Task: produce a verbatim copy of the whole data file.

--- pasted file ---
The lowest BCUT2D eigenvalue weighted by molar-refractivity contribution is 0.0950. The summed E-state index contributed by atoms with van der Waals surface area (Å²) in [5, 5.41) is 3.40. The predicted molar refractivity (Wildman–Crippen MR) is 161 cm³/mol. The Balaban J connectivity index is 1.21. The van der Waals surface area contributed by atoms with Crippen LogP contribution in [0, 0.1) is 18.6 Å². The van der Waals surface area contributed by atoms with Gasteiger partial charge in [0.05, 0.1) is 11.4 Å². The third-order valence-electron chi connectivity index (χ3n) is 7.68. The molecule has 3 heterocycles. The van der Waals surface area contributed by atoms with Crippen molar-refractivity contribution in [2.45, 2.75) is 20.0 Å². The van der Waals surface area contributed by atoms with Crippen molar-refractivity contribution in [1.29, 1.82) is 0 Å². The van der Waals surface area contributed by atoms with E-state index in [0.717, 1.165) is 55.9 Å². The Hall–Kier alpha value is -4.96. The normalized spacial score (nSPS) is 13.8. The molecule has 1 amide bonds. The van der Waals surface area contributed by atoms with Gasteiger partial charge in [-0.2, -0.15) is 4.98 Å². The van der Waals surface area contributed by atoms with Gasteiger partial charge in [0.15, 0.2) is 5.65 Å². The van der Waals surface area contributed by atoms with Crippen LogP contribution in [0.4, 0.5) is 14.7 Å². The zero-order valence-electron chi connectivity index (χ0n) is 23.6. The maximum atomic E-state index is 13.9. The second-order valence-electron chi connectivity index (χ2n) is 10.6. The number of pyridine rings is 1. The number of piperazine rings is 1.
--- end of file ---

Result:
The lowest BCUT2D eigenvalue weighted by molar-refractivity contribution is 0.0950. The summed E-state index contributed by atoms with van der Waals surface area (Å²) in [5, 5.41) is 3.40. The predicted molar refractivity (Wildman–Crippen MR) is 161 cm³/mol. The Balaban J connectivity index is 1.21. The van der Waals surface area contributed by atoms with Crippen LogP contribution in [0, 0.1) is 18.6 Å². The van der Waals surface area contributed by atoms with Gasteiger partial charge in [0.05, 0.1) is 11.4 Å². The third-order valence-electron chi connectivity index (χ3n) is 7.68. The molecule has 3 heterocycles. The van der Waals surface area contributed by atoms with Crippen molar-refractivity contribution in [2.45, 2.75) is 20.0 Å². The van der Waals surface area contributed by atoms with Crippen molar-refractivity contribution in [1.29, 1.82) is 0 Å². The van der Waals surface area contributed by atoms with E-state index in [0.717, 1.165) is 55.9 Å². The Hall–Kier alpha value is -4.96. The normalized spacial score (nSPS) is 13.8. The molecule has 1 amide bonds. The van der Waals surface area contributed by atoms with Gasteiger partial charge in [-0.2, -0.15) is 4.98 Å². The van der Waals surface area contributed by atoms with Gasteiger partial charge in [0.15, 0.2) is 5.65 Å². The van der Waals surface area contributed by atoms with Crippen LogP contribution in [0.4, 0.5) is 14.7 Å². The zero-order valence-electron chi connectivity index (χ0n) is 23.6. The maximum atomic E-state index is 13.9. The second-order valence-electron chi connectivity index (χ2n) is 10.6. The number of pyridine rings is 1. The number of piperazine rings is 1.